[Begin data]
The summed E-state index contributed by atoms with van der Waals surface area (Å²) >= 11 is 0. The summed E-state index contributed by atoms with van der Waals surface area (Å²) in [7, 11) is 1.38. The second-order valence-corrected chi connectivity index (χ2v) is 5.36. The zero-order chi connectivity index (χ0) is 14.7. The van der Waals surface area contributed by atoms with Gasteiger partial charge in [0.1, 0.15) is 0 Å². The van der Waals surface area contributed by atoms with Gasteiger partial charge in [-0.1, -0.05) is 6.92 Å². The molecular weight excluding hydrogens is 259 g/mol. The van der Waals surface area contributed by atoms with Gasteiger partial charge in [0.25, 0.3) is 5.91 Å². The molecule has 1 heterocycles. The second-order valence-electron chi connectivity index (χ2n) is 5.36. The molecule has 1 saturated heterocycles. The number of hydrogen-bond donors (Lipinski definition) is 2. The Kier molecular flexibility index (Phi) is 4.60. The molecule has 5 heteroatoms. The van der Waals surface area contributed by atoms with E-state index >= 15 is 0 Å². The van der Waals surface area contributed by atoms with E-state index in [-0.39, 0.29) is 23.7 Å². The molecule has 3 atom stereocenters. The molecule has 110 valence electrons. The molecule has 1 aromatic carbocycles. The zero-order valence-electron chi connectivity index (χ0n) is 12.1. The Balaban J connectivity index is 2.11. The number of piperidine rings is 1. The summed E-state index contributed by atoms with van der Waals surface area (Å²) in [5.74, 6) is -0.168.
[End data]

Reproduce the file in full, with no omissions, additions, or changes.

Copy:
The summed E-state index contributed by atoms with van der Waals surface area (Å²) >= 11 is 0. The summed E-state index contributed by atoms with van der Waals surface area (Å²) in [7, 11) is 1.38. The second-order valence-corrected chi connectivity index (χ2v) is 5.36. The zero-order chi connectivity index (χ0) is 14.7. The van der Waals surface area contributed by atoms with Gasteiger partial charge in [0.1, 0.15) is 0 Å². The van der Waals surface area contributed by atoms with Gasteiger partial charge in [-0.1, -0.05) is 6.92 Å². The molecular weight excluding hydrogens is 259 g/mol. The van der Waals surface area contributed by atoms with Gasteiger partial charge in [0.25, 0.3) is 5.91 Å². The molecule has 1 heterocycles. The second-order valence-electron chi connectivity index (χ2n) is 5.36. The molecule has 1 saturated heterocycles. The number of hydrogen-bond donors (Lipinski definition) is 2. The Kier molecular flexibility index (Phi) is 4.60. The molecule has 5 heteroatoms. The van der Waals surface area contributed by atoms with E-state index >= 15 is 0 Å². The van der Waals surface area contributed by atoms with E-state index in [-0.39, 0.29) is 23.7 Å². The molecule has 3 atom stereocenters. The molecule has 110 valence electrons. The molecule has 1 aromatic carbocycles. The zero-order valence-electron chi connectivity index (χ0n) is 12.1. The Balaban J connectivity index is 2.11. The number of piperidine rings is 1. The summed E-state index contributed by atoms with van der Waals surface area (Å²) in [5.74, 6) is -0.168.